Luxor Resort Chefs Experience U.S. BeefTue, 06 May 2014 06:55:34 CDT
Tourists travel thousands of miles to see one of the world's most treasured destinations the historic Egyptian city of Luxor, famed for its pyramids and temples. When the tourists arrive, chefs at the finest hotels want to serve them meals befitting the occasion. Enter grain-fed U.S. beef.
Educating Luxor's chefs and purchasing managers about the quality and benefits of incorporating different cuts of U.S. beef into their menus was the goal of an educational program the U.S. Meat Export Federation (USMEF) conducted for about 30 five-star hotel staff in collaboration with the Egyptian Chefs Association with support from the Beef Checkoff Program.
Led by chef Marcus Iten, president of the Egyptian Chefs Association, the full-day seminar provided menu planning and preparation tips on a range of U.S. beef cuts including ribeye, striploin, tenderloin and shank.
"A key for these chefs and purchasing managers is demonstrating how to maximize the profitability of using specific U.S. beef cuts," said Amr Abd El Gliel, USMEF representative in Egypt. He noted that special attention was given to the shank cut, recently introduced to the Egyptian market.
"Chef Iten showed the chefs how they could create high-quality and cost-effective dishes," said Amr. "Mixing the trimmings of prime cuts with the shank cut to produce delicious international plates such as meatballs, burgers and meatloaf was the buzzing success of the event."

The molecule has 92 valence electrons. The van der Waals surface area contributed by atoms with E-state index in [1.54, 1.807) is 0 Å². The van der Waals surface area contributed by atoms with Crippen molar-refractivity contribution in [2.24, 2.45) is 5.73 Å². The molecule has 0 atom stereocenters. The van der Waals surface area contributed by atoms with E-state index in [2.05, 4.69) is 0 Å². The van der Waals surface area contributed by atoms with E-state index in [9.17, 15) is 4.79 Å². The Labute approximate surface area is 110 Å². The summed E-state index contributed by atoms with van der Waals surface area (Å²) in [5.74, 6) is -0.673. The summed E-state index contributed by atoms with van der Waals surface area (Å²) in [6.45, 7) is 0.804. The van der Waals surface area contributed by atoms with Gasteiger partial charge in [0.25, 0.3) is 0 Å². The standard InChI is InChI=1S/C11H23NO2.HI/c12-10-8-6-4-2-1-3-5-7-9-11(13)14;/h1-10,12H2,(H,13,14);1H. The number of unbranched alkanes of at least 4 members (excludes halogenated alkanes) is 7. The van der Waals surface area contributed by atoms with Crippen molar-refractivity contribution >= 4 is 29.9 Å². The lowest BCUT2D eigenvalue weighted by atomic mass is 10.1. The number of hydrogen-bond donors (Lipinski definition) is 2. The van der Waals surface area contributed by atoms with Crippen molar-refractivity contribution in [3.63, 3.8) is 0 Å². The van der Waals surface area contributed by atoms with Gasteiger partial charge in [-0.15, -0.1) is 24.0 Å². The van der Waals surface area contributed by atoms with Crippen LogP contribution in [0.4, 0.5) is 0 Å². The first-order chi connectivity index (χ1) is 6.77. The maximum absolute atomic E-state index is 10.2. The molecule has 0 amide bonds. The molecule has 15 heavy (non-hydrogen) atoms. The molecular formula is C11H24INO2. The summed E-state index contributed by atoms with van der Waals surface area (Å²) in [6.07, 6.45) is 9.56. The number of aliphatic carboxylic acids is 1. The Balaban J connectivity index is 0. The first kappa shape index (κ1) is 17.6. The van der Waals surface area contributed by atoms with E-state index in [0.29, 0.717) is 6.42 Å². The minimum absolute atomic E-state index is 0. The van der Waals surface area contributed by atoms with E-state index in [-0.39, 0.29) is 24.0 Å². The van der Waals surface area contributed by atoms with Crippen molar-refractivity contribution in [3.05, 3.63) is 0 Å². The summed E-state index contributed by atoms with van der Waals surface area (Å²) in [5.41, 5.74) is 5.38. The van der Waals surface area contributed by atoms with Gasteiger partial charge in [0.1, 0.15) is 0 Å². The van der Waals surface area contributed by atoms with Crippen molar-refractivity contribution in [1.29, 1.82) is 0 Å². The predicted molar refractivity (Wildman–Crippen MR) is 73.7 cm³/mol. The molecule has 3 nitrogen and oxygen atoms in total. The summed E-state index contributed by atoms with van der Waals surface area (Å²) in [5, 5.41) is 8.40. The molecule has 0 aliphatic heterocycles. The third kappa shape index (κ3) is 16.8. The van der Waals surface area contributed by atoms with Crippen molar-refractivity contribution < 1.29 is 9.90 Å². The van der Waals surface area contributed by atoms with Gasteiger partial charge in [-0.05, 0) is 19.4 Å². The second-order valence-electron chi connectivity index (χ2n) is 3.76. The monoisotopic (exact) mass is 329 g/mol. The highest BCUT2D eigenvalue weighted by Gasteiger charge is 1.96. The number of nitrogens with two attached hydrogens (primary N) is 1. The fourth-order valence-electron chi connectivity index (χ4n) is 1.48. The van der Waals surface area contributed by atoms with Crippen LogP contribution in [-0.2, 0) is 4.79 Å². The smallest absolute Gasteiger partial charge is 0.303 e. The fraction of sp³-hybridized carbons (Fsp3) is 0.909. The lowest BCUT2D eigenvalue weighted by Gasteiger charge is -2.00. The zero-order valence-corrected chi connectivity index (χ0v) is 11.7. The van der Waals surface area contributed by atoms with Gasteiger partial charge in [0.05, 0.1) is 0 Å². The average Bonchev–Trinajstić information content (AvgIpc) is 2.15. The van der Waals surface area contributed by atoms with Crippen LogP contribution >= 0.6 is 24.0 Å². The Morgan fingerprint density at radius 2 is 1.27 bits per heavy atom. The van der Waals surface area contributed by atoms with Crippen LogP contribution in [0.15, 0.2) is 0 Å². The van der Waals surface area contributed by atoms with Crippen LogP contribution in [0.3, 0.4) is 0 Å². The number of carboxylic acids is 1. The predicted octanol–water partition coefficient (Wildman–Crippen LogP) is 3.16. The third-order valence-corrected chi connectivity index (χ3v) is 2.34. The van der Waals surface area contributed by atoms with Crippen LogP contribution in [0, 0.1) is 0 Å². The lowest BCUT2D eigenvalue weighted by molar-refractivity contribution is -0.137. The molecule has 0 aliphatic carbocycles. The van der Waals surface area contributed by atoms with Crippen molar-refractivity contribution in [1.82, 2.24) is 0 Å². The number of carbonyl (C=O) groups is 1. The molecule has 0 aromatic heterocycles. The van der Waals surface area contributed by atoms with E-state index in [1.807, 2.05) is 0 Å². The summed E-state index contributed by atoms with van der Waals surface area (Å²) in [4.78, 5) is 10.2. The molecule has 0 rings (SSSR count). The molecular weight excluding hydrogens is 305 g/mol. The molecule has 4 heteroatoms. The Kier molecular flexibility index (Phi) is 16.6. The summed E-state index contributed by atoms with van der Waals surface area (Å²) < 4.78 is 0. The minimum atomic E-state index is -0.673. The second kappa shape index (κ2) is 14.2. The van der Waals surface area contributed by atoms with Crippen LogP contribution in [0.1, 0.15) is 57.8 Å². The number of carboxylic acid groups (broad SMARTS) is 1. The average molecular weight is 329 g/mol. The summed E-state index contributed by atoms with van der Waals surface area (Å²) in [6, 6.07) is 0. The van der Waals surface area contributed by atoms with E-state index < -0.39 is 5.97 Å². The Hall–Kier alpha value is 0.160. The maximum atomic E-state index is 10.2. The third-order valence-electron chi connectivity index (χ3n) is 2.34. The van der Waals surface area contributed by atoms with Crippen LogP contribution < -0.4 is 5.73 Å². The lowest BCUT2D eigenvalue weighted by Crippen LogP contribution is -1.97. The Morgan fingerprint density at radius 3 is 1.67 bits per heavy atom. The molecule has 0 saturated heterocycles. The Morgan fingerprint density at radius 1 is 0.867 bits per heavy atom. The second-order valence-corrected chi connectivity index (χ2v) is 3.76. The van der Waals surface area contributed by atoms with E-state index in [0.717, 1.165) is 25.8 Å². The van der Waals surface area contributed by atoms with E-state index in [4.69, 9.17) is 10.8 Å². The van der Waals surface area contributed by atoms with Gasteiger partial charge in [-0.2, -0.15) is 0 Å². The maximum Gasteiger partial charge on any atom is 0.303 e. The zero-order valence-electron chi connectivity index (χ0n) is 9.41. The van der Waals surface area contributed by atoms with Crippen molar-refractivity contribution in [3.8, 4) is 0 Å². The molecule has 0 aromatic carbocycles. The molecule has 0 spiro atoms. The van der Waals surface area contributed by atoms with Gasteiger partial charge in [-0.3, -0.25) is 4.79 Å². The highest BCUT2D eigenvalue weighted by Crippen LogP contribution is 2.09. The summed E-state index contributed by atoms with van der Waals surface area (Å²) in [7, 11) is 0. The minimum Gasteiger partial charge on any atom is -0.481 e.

While Egypt is the fourth-largest export market for U.S. beef, most of that demand historically has been driven by the variety meat market. Egypt is the leading international market for U.S. beef variety meat, including livers. In 2013, Egypt alone purchased 38 percent of all U.S. beef variety meat exports by volume, and variety meat accounted for 87 percent of total beef exports to that nation.
"Our outreach to luxury tourist destinations like Luxor is designed to tap into a niche market where there will be demand for different beef cuts as well as high-end menu items," said Dan Halstrom, USMEF senior vice president for global marketing and communications.
"Chefs in Egypt traditionally pan-fry and overcook beef because they are accustomed to dealing with lower quality cuts from suppliers where the quality and safety is not consistent," Halstrom said. "Educating them on U.S. beef, and how it can be deliciously and safely prepared without overcooking, is an important step toward winning these chefs as converts."
The U.S. beef workshop took place at Jolie Ville Kings Valley Resort Luxor. USMEF utilized social media channels to attract the chefs who represented a variety of five-star hotels and a Nile River cruise line.
In addition to demonstrating a number of easy-to-prepare beef recipes, chef Markus also provided background on U.S. beef production practices, inspection, safety standards, product handling and storage, quality and marbling criteria.
After his presentation, the chefs were divided into teams. Each was challenged to prepare different recipes using the U.S. beef cuts given to them, followed by a tasting session.
At the conclusion of the program, USMEF regional staff provided the hotel participants with details regarding the cost and availability of various U.S. beef cuts from local distributors.
"The chefs were very impressed by the tenderness and taste of U.S. beef," said Hani Mostfa, USMEF representative in Egypt who organized the program. "We already have requests for additional training courses on other beef cuts as well as mutton and veal."
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